‘You’re too soft’ (I know but..)
‘You need to make a decision and stop procrastinating’ (I know but…)
‘You need to sort it out’ (I know but…)
‘You need to have more self-belief’ (I know but…)
‘You need to just do it’ (I know but…)
‘You need to cut him/her out of your life’ (I know but…)
‘You need to stop making excuses’ (I know but…)
‘You need to leave – it’s making you ill’ (I know but….)
Does this sound familiar?
This is your voice inside your head speaking.
But that conflict between genuinely wanting to do something (not because someone else thinks you ‘SHOULD’ do it) and actually making a start can keep us going round in circles for weeks, months – and dare I say it - even years.
And the excuse you’ll be making to yourself is often ‘it’s not the right time.’
But be honest...
Last week I shared an experiment with you. We looked at ways to read the room and tune your antennae – with a view to effective positive change in your meetings or interactions with others. I shared an experiment to help you do just that.
The article is here if you missed it.
Here are the kind of things you might notice now that you hadn’t really noticed before (or if you had – you’d not done anything about it).
People committing to things and then not doing them. As one person said ‘When I did the Reading the Room experiment it became obvious to me that commitment was lacklustre at best. I realised we need to understand why we’d got into this pattern and what we need to do with it. It’s almost become accepted that people won’t deliver on time’.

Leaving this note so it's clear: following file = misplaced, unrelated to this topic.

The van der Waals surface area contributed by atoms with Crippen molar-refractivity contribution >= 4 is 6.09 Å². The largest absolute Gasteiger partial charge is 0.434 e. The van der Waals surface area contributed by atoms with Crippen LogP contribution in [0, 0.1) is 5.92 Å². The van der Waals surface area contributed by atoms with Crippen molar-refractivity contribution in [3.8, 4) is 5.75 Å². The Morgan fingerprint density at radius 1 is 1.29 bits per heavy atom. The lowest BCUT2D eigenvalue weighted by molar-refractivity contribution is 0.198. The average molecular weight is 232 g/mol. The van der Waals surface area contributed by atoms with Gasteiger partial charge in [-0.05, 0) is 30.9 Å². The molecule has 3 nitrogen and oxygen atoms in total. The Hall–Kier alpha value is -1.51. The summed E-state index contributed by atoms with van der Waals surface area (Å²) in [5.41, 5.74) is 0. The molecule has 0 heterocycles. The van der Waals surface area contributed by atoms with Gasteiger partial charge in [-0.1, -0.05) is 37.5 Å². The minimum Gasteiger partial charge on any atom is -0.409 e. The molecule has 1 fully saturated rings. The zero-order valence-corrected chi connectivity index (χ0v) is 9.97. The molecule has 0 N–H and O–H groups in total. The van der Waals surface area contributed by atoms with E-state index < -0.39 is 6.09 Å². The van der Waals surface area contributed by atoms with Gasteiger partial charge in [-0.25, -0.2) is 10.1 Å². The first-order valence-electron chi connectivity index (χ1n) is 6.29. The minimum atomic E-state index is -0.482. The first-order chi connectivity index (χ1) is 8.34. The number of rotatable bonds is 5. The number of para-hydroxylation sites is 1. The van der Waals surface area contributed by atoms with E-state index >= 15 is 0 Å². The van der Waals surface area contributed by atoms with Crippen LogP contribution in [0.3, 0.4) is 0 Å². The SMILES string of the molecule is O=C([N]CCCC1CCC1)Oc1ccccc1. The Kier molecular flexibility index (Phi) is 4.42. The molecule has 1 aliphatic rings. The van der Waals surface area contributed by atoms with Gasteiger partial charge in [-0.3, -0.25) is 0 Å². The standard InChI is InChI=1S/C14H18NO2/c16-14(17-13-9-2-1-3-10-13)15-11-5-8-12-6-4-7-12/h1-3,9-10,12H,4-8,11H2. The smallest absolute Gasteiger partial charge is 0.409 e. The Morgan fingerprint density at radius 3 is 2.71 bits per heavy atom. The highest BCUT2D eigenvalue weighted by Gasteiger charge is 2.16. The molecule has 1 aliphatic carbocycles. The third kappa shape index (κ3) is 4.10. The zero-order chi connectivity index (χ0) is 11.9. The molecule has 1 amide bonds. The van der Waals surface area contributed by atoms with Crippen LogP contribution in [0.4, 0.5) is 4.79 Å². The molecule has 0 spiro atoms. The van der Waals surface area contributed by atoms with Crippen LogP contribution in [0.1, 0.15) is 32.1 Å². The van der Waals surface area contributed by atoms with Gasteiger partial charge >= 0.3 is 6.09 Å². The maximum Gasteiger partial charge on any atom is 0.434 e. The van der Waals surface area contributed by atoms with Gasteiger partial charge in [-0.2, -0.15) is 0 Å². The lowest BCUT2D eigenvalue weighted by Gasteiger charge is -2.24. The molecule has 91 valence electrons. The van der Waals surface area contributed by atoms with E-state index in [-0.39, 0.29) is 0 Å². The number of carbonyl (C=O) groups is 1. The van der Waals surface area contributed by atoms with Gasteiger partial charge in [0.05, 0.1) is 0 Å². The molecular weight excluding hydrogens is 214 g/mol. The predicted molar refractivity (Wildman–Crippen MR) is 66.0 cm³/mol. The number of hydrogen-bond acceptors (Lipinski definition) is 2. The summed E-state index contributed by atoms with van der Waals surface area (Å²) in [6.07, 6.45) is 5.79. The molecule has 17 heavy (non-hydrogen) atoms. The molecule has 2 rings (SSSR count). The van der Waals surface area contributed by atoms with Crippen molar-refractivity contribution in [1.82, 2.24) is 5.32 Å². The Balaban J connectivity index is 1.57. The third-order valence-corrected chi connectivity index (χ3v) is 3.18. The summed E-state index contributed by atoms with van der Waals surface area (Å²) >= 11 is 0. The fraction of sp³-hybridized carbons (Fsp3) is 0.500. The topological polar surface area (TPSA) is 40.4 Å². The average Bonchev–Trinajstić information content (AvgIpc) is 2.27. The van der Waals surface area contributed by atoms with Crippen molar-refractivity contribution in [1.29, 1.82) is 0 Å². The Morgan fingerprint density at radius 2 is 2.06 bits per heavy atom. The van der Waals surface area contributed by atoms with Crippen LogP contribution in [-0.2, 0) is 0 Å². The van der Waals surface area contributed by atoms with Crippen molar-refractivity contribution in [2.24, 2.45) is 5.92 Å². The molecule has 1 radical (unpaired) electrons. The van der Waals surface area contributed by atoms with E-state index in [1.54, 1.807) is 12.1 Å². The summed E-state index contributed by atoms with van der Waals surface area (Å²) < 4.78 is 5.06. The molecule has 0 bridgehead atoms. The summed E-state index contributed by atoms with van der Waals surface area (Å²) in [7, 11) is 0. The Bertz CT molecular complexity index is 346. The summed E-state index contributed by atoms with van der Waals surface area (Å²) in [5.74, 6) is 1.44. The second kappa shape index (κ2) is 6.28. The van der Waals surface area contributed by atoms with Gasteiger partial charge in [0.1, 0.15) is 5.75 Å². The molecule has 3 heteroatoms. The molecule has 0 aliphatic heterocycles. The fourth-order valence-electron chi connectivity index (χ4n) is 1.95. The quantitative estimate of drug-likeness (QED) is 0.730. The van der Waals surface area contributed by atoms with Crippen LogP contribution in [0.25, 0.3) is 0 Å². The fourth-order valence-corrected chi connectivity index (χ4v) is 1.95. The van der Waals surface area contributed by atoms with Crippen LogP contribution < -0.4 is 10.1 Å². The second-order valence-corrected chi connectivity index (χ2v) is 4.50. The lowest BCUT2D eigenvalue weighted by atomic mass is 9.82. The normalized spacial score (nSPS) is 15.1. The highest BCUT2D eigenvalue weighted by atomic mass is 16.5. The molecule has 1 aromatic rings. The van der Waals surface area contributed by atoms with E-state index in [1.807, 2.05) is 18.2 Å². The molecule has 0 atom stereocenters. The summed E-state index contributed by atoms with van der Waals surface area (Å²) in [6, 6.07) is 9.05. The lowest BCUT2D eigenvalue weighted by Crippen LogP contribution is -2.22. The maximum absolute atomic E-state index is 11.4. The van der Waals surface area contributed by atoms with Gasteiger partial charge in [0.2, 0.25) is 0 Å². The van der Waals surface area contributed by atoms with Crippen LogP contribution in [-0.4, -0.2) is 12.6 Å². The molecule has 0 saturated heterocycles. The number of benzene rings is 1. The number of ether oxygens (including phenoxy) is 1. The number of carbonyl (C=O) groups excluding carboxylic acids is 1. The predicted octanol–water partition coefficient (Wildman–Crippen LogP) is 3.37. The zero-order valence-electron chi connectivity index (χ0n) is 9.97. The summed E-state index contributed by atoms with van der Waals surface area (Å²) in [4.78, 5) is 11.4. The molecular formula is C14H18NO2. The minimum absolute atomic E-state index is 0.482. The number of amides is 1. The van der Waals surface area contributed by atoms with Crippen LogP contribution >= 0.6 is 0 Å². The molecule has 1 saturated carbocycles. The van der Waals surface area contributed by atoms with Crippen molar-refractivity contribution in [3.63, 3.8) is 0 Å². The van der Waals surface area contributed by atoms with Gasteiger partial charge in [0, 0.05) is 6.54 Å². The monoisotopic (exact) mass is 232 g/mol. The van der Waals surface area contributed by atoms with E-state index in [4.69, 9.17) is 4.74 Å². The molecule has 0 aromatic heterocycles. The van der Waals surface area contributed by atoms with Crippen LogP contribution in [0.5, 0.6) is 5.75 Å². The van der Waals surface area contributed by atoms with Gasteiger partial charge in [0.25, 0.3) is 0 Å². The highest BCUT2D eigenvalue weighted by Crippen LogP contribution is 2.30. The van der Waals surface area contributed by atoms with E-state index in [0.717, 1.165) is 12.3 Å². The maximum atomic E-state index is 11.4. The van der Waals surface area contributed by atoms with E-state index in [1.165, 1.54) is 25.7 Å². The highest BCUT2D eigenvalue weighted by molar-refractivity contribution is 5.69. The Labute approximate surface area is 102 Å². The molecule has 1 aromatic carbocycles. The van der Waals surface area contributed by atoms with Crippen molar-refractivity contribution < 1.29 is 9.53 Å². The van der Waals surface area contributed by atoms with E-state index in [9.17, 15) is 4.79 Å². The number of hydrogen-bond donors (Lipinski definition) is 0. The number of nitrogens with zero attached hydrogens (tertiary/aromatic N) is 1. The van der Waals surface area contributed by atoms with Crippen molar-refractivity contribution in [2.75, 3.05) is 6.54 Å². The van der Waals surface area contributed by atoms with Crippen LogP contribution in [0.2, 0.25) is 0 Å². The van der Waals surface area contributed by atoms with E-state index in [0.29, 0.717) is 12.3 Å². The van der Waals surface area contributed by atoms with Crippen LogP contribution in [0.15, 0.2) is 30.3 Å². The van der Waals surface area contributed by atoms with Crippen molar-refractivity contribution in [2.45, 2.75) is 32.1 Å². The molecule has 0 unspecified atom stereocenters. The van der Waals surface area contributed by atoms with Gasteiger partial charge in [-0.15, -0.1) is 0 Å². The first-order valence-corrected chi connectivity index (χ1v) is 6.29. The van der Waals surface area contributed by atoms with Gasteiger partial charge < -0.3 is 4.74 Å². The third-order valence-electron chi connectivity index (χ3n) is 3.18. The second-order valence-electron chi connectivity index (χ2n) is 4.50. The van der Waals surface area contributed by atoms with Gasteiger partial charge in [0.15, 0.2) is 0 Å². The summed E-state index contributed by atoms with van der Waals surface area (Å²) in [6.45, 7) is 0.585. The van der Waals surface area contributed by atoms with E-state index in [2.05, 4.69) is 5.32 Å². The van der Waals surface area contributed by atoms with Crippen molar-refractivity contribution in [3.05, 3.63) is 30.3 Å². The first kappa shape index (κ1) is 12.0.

‘It made me realise how much people talk for the sake of it and don’t add anything new to the conversation. This is seriously adding to overwhelm and time wasting for...
Over the next four weeks I am going to help you understand how to change your own ‘team culture’ – if it’s not working for you as well as you would like.
I’m using the common definition of culture – ‘the way things are done around here’ – which encompasses how people in the team act, dress, carry out their work and behave.
Whilst organisations are often involved in large ‘culture change’ initiatives across the board (many of which are unsuccessful for a variety of reasons) I’ve sometimes been asked if it is possible to change the culture of one particular team within an organisation – when it’s not the top team.
The answer to that question is, I believe, ‘yes’ but with the following caveats: